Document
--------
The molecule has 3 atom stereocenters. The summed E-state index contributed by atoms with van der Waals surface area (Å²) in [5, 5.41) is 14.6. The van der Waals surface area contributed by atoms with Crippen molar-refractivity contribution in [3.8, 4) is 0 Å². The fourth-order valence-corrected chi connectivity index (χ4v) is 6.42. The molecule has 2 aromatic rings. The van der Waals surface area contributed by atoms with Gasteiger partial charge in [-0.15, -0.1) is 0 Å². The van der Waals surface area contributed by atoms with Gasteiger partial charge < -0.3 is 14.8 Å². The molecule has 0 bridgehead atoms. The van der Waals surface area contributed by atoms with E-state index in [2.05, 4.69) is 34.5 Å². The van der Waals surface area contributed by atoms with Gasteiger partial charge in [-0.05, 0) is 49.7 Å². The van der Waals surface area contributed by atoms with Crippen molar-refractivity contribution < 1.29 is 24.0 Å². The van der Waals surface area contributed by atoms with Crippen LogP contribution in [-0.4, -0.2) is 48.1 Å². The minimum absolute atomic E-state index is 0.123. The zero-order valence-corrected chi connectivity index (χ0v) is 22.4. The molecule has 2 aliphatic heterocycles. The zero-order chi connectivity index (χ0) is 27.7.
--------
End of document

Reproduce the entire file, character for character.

The molecule has 3 atom stereocenters. The summed E-state index contributed by atoms with van der Waals surface area (Å²) in [5, 5.41) is 14.6. The van der Waals surface area contributed by atoms with Crippen molar-refractivity contribution in [3.8, 4) is 0 Å². The fourth-order valence-corrected chi connectivity index (χ4v) is 6.42. The molecule has 2 aromatic rings. The van der Waals surface area contributed by atoms with Gasteiger partial charge in [-0.15, -0.1) is 0 Å². The van der Waals surface area contributed by atoms with Gasteiger partial charge < -0.3 is 14.8 Å². The molecule has 0 bridgehead atoms. The van der Waals surface area contributed by atoms with E-state index in [2.05, 4.69) is 34.5 Å². The van der Waals surface area contributed by atoms with Gasteiger partial charge in [-0.05, 0) is 49.7 Å². The van der Waals surface area contributed by atoms with Crippen molar-refractivity contribution < 1.29 is 24.0 Å². The van der Waals surface area contributed by atoms with Crippen LogP contribution in [-0.4, -0.2) is 48.1 Å². The minimum absolute atomic E-state index is 0.123. The zero-order valence-corrected chi connectivity index (χ0v) is 22.4. The molecule has 2 aliphatic heterocycles. The zero-order chi connectivity index (χ0) is 27.7.